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During strenuous activity

(top right), large amounts of energy are required quickly, especially by the muscles. The immediate source of this energy is adenosine triphosphate, ATP (structure shown top left. The energy is released when ATP reacts with water to form ADP (adenosine diphosphate) and a phosphate ion (above). The reaction is re­versible. ADP and a phos­phate ion can be recon­verted to ATP by supplying energy.

The hydrogen and elec­tron carrier systemasso­ciated with the production of ATP is illustrated in the diagram below.


Biochemical energy

Energy is needed for nearly all the vital proc­esses that take place in animals and plants. All the energy used by animals is ultimately de­rived from plants eaten as food. Plants and many bacteria are able to trap light (or occa­sionally, chemical energy). They use it to con­vert inorganic materials, such as carbon diox­ide and water, into complex organic products. This energy is "stored" in carbohydrates and lipids. Carbohydrates and lipids are discussed in previous articles in this section on biochem­istry. The stored energy can then be used to do work in the organism. This may be the chemical work of the biochemical processes, electrical work in nerve cells, or mechanical work in the muscles. The amount of energy needed obviously depends on the size and complexity of the organism. But the levels of physiological and physical activity are also im­portant. For example, the energy requirements of a sleeping human being may increase ten­fold or more during times of strenuous exer­cise.


Anabolism and catabolism

Metabolism is the network of biochemical re­actions that underlies living processes. It con­sists of constructive (anabolic) and destructive (catabolic) pathways. The breaking down of large molecules into smaller units releases en­ergy that may be used to build other large units. Many thousands of these reactions are going on in the body all the time. The path­ways for particular types of molecules, such as proteins or carbohydrates, do not remain sep­arate. They converge so that energy can be re­leased from any available fuel. Similarly, in an­abolic processes, a particular compound in excess can be converted to a different material for use in growth or for storage. This flexibility ensures that anabolic and catabolic processes are in balance in a normal organism.

The role of ATP

Adenosine triphosphate (ATP) is a relatively simple compound derived from the purine base adenine, discussed in the previous arti­cle. It consists of adenosine (adenine and the sugar ribose) linked to three phosphate groups. ATP is the readily accessible energy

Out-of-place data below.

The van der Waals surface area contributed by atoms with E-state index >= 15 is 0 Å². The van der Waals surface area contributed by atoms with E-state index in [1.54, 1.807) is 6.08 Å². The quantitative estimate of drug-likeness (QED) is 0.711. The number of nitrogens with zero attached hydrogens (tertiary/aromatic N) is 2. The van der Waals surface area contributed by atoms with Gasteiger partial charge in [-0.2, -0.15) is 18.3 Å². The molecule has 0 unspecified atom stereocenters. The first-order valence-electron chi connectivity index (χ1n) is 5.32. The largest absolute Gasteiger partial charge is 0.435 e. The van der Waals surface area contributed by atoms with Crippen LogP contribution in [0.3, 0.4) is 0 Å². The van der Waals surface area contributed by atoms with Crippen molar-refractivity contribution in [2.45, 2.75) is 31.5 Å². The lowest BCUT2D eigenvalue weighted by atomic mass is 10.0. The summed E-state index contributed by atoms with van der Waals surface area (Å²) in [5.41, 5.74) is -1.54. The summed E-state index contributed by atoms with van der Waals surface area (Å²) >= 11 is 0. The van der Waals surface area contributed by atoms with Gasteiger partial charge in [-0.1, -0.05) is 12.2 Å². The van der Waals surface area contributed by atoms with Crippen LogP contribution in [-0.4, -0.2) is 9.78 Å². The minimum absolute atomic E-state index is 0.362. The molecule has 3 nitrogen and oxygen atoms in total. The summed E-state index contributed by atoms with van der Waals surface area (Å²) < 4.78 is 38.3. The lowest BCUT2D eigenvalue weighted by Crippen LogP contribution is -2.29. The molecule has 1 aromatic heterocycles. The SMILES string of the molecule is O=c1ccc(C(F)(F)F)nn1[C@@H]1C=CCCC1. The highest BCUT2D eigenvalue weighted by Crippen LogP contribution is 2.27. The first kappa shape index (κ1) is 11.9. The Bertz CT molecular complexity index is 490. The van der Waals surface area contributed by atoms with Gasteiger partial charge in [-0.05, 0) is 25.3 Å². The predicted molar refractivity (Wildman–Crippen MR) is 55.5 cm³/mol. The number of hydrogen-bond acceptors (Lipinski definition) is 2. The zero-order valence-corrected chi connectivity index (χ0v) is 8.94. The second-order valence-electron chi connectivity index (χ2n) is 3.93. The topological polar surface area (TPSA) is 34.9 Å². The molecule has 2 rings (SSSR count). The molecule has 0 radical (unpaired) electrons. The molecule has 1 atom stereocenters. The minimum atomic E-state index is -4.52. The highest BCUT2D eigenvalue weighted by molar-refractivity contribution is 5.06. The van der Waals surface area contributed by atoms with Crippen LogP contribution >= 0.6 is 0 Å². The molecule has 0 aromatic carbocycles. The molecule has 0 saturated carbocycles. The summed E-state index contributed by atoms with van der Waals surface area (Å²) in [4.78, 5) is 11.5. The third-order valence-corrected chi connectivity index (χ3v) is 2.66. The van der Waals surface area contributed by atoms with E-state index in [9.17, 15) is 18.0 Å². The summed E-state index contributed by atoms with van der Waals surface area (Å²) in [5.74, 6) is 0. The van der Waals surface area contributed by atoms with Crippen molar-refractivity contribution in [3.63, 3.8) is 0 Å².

Hydrogen ions

 



Biochemistry: Biochemical energy 117



used by all plants, animals, and bacteria. The ending phosphate group can be broken off. ATP thus becomes ADP, adenosine diphos­phate. ADP is energy available for immediate use. For example, this could be energy for electrical or mechanical work. Or it could be energy to form chemical bonds in new mole­cules, which may thus store some of the en­ergy released from the ATP. Alternatively, the energy released in other reactions can be used to convert ADP back to ATP. Hence, ATP provides "ready cash" for the organism to spend or save in its "bank account" of carbohy­drates and lipids. Energy is also stored in pro­teins. This is called upon to some extent dur­ing fasting. Protein energy can become the only energy source during starvation, when other resources are exhausted. Some other compounds also contain energy-transferring phosphate bonds, particularly creatine phos­phate. This compound provides an emergency reserve to regenerate ATP rapidly in contract­ing muscle. In terms of an organism's total en­ergy output, however, these compounds are of only minor importance.



ATP is produced from ADP by a highly complex sequence of reactions that is essen­tially the same in all organisms. The break­down of ATP releases energy. So the forming of ADP must involve the input of the same quantity of energy. The energy is produced by the gradual oxidation of molecules. These mol­ecules include hexose sugars and fatty acids, even though these may have been made origi­nally by breaking down other molecules. Even­tually, the molecules used to produce ATP are oxidized to carbon dioxide and water, just as they would be if burnt directly in air. For this reason, cellular respiration ("breathing") is often referred to as "burning" food. This de­scription is slightly misleading. Direct oxida­tion involves the production of heat energy, which is of only limited use to a cell. An excess of heat energy would be damaging. Instead, cell respiration involves the gradual stripping away of hydrogen atoms from the foodstuff and the controlled transfer of this hydrogen to oxygen. In this way, the production of water is coupled with the release of small "packets" of chemical energy. Thus, the conversion is more controlled than it would be in a single-step re­action. It is also a more efficient source of use­ful energy.


Date: 2015-12-11; view: 1122


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